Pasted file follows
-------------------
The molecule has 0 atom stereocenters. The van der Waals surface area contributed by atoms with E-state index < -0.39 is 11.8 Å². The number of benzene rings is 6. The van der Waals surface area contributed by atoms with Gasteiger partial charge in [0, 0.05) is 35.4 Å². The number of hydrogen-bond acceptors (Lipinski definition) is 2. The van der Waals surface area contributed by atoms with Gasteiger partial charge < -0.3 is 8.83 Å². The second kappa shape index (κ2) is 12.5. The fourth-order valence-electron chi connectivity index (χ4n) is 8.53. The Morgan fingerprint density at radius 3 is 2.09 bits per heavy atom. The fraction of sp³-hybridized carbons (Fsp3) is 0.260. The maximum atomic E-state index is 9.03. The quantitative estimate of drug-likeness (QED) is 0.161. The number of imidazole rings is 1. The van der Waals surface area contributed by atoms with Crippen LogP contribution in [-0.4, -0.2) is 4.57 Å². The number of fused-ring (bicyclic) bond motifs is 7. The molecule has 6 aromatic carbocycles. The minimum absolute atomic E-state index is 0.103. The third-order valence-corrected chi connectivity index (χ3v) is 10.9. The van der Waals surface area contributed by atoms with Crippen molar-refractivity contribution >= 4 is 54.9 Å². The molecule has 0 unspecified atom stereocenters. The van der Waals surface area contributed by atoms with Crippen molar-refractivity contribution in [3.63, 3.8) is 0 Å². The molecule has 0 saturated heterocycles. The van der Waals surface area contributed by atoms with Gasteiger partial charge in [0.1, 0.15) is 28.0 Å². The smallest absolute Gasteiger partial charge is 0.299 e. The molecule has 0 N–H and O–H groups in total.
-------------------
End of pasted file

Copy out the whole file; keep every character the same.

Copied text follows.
The molecule has 0 atom stereocenters. The van der Waals surface area contributed by atoms with E-state index < -0.39 is 11.8 Å². The number of benzene rings is 6. The van der Waals surface area contributed by atoms with Gasteiger partial charge in [0, 0.05) is 35.4 Å². The number of hydrogen-bond acceptors (Lipinski definition) is 2. The van der Waals surface area contributed by atoms with Gasteiger partial charge < -0.3 is 8.83 Å². The second kappa shape index (κ2) is 12.5. The fourth-order valence-electron chi connectivity index (χ4n) is 8.53. The Morgan fingerprint density at radius 3 is 2.09 bits per heavy atom. The fraction of sp³-hybridized carbons (Fsp3) is 0.260. The maximum atomic E-state index is 9.03. The quantitative estimate of drug-likeness (QED) is 0.161. The number of imidazole rings is 1. The van der Waals surface area contributed by atoms with Crippen LogP contribution in [-0.4, -0.2) is 4.57 Å². The number of fused-ring (bicyclic) bond motifs is 7. The molecule has 6 aromatic carbocycles. The minimum absolute atomic E-state index is 0.103. The third-order valence-corrected chi connectivity index (χ3v) is 10.9. The van der Waals surface area contributed by atoms with Crippen molar-refractivity contribution >= 4 is 54.9 Å². The molecule has 0 unspecified atom stereocenters. The van der Waals surface area contributed by atoms with Crippen molar-refractivity contribution in [3.63, 3.8) is 0 Å². The molecule has 0 saturated heterocycles. The van der Waals surface area contributed by atoms with Gasteiger partial charge in [0.1, 0.15) is 28.0 Å². The smallest absolute Gasteiger partial charge is 0.299 e. The molecule has 0 N–H and O–H groups in total.